In a recent study posted to the bioRxiv* pre-print server, a team of researchers used an assay toolset for discovering new transmembrane protease serine 2 (TMPRSS2) inhibiting drug repurposing candidates, that can be useful therapeutics for coronavirus disease 2019 (COVID-19) treatment.
An effective strategy to combat the severe acute respiratory syndrome coronavirus 2 (SARS-CoV-2) pandemic could be drug repurposing, which allows fast-tracking of already identified drug candidates into human clinical trials for testing as COVID-19 therapies. The most critical step in drug repurposing is the development of in vitro assays that could generate efficacy data on the drug candidates under consideration for drug repurposing.
About the study
In the present study, researchers demonstrated the use of a suite of assays for the discovery and the development of new TMPRSS2 inhibitors from several drug repurposing candidates. TMPRSS2, a protein present in human lungs, airways, and gastrointestinal tracts, facilitates SARS-CoV-2 infection by cleaving two sequences on the viral spike (S) protein resulting in membrane fusion and the release of the SARS-CoV-2 RNA into the host cell. Therefore, a biomolecule capable of inhibiting the protease activity of TMPRSS2 could be a valuable COVID-19 drug.
The researchers developed a mass spectrometry-based detection assay using recombinant TMPRSS2 and an unlabeled peptide substrate that mimicked the SARS-CoV-2 S cleavage site, S2'. This assay demonstrated appropriate performance to be useful for quantitative high-throughput screening (qHTS). It performed well in 384-well plates and served as an orthogonal assay detecting false positive hits from the fluorogenic substrate assay.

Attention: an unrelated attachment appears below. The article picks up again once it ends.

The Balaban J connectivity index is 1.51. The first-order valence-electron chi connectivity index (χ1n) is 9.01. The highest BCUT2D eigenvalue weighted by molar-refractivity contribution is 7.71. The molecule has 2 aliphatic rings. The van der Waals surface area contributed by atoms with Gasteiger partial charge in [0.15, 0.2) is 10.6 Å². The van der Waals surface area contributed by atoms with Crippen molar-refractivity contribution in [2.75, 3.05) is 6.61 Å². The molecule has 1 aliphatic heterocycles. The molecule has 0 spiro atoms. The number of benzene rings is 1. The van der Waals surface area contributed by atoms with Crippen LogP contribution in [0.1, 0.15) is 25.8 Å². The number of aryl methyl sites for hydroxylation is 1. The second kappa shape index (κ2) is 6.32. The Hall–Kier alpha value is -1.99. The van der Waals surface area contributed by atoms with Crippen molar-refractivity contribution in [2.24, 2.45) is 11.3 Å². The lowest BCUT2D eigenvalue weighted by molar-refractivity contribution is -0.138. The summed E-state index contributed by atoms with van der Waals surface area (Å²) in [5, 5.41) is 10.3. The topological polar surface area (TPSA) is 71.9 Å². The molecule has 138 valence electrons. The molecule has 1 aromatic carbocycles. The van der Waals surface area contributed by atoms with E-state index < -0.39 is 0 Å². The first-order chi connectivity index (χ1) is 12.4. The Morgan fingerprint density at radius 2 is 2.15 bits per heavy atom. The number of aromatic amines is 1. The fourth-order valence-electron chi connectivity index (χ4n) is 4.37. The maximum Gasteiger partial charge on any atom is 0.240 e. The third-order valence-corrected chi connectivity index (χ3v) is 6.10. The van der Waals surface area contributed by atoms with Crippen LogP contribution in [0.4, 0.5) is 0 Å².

The researchers screened a total of 6,030 drug repurposing candidates from three compound libraries: the National Center for Advancing Translational Sciences (NCATS) Pharmaceutical Collection (NPC), in-house compiled protease inhibitor library (PIL), and an oncology-focused library, the Mechanism Interrogation Plate (MIPE).
Positive hits from fluorogenic peptide assays were further evaluated using the orthogonal mass spectrometry-based detection assay and a pseudotyped particle cell entry assay. In the latter, the particles were pseudotyped with either the S protein of the SARS-CoV-2 wildtype (WA1 + D614G) or Delta strain (B.1.617.2) in Calu-3 cells to demonstrate TMPRSS2 inhibition and cellular efficacy.
The in vitro assays yielded information and preliminary data that could be used to rapidly move an identified TMPRSS2 inhibiting biomolecule to human clinical trials for COVID-19 treatment. The primary drug repurposing screen used fluorescence detection to identify a potent TMPRSS2 inhibitor from as many as 6,030 drug repurposing candidates and generated a total of 18,962 data points after testing each compound at multiple TMPRSS2 concentrations.
The assessment of each of these compounds in an 11-point dose-response and further in a fluorescence counter assay yielded only 27 confirmed hits having >30% inhibition and <10% fluorescence quenching.